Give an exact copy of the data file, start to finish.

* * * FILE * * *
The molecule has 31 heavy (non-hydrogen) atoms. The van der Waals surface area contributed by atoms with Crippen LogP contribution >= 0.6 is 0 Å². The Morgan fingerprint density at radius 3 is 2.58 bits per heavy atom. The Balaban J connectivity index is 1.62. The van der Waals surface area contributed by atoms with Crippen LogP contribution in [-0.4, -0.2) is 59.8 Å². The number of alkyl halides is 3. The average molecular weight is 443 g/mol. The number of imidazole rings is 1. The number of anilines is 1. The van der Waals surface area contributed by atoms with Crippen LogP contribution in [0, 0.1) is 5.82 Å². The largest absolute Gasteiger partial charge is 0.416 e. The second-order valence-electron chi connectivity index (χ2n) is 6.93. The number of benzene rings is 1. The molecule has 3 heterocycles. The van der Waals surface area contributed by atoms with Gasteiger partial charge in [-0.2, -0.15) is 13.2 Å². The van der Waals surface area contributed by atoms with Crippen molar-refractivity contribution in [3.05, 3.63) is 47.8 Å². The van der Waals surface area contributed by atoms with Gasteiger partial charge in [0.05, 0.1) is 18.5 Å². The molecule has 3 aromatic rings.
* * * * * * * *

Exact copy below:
The molecule has 31 heavy (non-hydrogen) atoms. The van der Waals surface area contributed by atoms with Crippen LogP contribution >= 0.6 is 0 Å². The Morgan fingerprint density at radius 3 is 2.58 bits per heavy atom. The Balaban J connectivity index is 1.62. The van der Waals surface area contributed by atoms with Crippen LogP contribution in [-0.4, -0.2) is 59.8 Å². The number of alkyl halides is 3. The average molecular weight is 443 g/mol. The number of imidazole rings is 1. The number of anilines is 1. The van der Waals surface area contributed by atoms with Crippen LogP contribution in [0, 0.1) is 5.82 Å². The largest absolute Gasteiger partial charge is 0.416 e. The second-order valence-electron chi connectivity index (χ2n) is 6.93. The number of benzene rings is 1. The molecule has 3 heterocycles. The van der Waals surface area contributed by atoms with Gasteiger partial charge in [-0.2, -0.15) is 13.2 Å². The van der Waals surface area contributed by atoms with Crippen molar-refractivity contribution in [3.05, 3.63) is 47.8 Å². The van der Waals surface area contributed by atoms with Gasteiger partial charge in [0.05, 0.1) is 18.5 Å². The molecule has 3 aromatic rings.